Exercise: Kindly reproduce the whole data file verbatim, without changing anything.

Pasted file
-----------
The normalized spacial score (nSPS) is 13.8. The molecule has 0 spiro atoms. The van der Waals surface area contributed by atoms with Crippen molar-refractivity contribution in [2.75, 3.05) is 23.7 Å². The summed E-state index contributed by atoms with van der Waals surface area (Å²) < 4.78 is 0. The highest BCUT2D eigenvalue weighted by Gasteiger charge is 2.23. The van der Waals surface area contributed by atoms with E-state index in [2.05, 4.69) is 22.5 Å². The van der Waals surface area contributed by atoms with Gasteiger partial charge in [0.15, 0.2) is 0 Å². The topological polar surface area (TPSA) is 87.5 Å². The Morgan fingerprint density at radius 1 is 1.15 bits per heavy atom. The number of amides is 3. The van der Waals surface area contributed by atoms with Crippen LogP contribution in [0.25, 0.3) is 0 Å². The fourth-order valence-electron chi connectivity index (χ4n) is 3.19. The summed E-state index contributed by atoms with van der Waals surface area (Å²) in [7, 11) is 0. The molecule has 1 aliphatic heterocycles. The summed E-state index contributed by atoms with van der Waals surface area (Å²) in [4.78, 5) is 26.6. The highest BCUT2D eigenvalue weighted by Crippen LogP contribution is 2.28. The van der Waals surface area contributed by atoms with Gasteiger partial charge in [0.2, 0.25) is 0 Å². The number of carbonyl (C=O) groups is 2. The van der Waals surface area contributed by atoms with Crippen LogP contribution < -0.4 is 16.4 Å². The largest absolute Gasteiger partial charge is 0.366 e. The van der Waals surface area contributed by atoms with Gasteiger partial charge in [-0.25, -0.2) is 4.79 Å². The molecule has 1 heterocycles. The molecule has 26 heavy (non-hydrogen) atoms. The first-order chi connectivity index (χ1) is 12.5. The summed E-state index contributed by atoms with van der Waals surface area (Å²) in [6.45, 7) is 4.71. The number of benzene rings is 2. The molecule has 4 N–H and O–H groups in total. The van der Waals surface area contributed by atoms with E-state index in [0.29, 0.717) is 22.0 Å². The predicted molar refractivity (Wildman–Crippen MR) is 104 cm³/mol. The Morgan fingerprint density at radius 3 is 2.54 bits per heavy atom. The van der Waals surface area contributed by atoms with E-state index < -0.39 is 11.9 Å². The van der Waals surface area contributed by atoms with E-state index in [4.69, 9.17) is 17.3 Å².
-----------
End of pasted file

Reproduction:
The normalized spacial score (nSPS) is 13.8. The molecule has 0 spiro atoms. The van der Waals surface area contributed by atoms with Crippen molar-refractivity contribution in [2.75, 3.05) is 23.7 Å². The summed E-state index contributed by atoms with van der Waals surface area (Å²) < 4.78 is 0. The highest BCUT2D eigenvalue weighted by Gasteiger charge is 2.23. The van der Waals surface area contributed by atoms with E-state index in [2.05, 4.69) is 22.5 Å². The van der Waals surface area contributed by atoms with Gasteiger partial charge in [0.15, 0.2) is 0 Å². The topological polar surface area (TPSA) is 87.5 Å². The Morgan fingerprint density at radius 1 is 1.15 bits per heavy atom. The number of amides is 3. The van der Waals surface area contributed by atoms with Crippen LogP contribution in [0.25, 0.3) is 0 Å². The fourth-order valence-electron chi connectivity index (χ4n) is 3.19. The summed E-state index contributed by atoms with van der Waals surface area (Å²) in [7, 11) is 0. The molecule has 1 aliphatic heterocycles. The summed E-state index contributed by atoms with van der Waals surface area (Å²) in [4.78, 5) is 26.6. The highest BCUT2D eigenvalue weighted by Crippen LogP contribution is 2.28. The van der Waals surface area contributed by atoms with Gasteiger partial charge in [0.2, 0.25) is 0 Å². The number of carbonyl (C=O) groups is 2. The van der Waals surface area contributed by atoms with Crippen LogP contribution < -0.4 is 16.4 Å². The largest absolute Gasteiger partial charge is 0.366 e. The van der Waals surface area contributed by atoms with Gasteiger partial charge in [-0.25, -0.2) is 4.79 Å². The molecule has 1 heterocycles. The molecule has 26 heavy (non-hydrogen) atoms. The first-order chi connectivity index (χ1) is 12.5. The summed E-state index contributed by atoms with van der Waals surface area (Å²) in [6.45, 7) is 4.71. The number of benzene rings is 2. The molecule has 4 N–H and O–H groups in total. The van der Waals surface area contributed by atoms with E-state index in [0.29, 0.717) is 22.0 Å². The predicted molar refractivity (Wildman–Crippen MR) is 104 cm³/mol. The Morgan fingerprint density at radius 3 is 2.54 bits per heavy atom. The van der Waals surface area contributed by atoms with E-state index < -0.39 is 11.9 Å². The van der Waals surface area contributed by atoms with E-state index in [4.69, 9.17) is 17.3 Å².